Why be big?

BarCampBank SeattleThis past weekend was BarCampBank Seattle. We got into many good discussions ranging from the books were reading and why we like them, to technology disruption, to values-based banking (that last topic was mine, surprise, surprise).

At some point in the day, the incredibly wise Gene Blishen said something that I keep mulling over. We were talking about the need for business to be constantly growing, and he said…

It’s not about growth, it’s about development. As people, we grow for our first 18 years and then we stop growing, but we keep developing as people until we die.

I have always been puzzled by the assumption made by most people I’ve ever talked to that the goal of business is to grow, constantly. But I don’t think most companies deserve and demand the scale to be big. Some companies, some ideas, some leaders are better suited to be smaller. Why not crave to be the right size for your ambitions, your market, your desired size, and not be constantly growing?

I believe all companies and organizations, like people, should be constantly developing. Refining what they do, evolving it, learning and improving. That seems obvious. But I don’t think all companies should aim for growth and scale.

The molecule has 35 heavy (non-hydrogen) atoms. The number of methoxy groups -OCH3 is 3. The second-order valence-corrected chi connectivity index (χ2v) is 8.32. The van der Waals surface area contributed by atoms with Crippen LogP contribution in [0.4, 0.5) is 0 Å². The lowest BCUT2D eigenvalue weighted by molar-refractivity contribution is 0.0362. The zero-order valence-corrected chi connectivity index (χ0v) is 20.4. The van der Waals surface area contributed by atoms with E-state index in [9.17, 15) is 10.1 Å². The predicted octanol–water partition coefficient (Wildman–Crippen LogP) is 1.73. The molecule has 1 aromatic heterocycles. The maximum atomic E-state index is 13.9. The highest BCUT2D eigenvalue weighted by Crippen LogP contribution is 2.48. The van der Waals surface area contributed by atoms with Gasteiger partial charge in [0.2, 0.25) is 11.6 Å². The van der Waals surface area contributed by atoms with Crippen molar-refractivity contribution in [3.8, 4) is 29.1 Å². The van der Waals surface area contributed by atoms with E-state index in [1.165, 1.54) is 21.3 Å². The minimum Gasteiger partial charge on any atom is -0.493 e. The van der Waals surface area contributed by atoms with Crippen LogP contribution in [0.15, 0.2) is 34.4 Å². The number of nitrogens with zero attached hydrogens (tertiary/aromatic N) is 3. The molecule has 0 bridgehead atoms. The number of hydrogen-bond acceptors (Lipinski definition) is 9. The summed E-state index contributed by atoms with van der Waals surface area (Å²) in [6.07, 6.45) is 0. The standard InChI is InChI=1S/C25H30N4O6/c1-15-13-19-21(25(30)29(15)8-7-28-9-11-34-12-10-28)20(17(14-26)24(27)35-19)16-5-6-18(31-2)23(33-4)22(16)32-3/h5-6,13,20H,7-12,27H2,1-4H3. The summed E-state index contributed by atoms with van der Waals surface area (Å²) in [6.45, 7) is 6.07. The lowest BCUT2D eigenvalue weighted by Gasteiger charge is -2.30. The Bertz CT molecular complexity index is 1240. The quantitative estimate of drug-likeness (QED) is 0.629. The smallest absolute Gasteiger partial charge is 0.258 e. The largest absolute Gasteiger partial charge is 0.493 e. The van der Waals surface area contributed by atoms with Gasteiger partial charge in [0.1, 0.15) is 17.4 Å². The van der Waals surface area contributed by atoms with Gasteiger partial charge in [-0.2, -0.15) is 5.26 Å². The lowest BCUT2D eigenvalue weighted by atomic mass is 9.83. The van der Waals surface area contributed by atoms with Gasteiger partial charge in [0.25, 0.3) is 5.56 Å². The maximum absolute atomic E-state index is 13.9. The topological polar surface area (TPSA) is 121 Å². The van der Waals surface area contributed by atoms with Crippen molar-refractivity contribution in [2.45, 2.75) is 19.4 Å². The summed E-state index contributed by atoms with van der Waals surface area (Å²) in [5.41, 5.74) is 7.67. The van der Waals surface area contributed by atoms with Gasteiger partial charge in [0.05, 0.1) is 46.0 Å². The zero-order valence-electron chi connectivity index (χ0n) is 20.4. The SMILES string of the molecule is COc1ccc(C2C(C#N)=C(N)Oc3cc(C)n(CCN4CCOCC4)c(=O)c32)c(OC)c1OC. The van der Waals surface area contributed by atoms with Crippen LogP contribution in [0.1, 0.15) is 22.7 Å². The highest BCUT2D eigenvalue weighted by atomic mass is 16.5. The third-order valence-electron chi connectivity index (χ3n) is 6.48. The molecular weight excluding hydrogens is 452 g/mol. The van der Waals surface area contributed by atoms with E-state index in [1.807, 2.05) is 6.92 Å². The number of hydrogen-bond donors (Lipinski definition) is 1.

What do you think? Am I missing something?

19 comments

  1. I don’t think you’re missing a thing.

    Read this when you get a chance. http://www.cusuitemusings.com/musings-from-the-nafcu-cu/2012/03/patience.html Here’s the highlights:

    The following text comes from page 5 of NCUA’s Material Loss review of U.S. Central.

    “Since 2001, U.S. Central had modest growth and a generally conservative investment strategy. However, in 2006, U.S. Central’s business strategy shifted towards more aggressive growth that was focused on increasing or maintaining market share of the retail corporate credit union balances by offering competitive investment products and rates. U.S. Central’s assets grew to $44.7 billion by December 31, 2007, an increase of 22 percent from December 31, 2005. U.S. Central’s growth was achieved by offering highly competitive rates to its retail corporate credit union members, encouraging these members to invest their liquid funds with U.S. Central.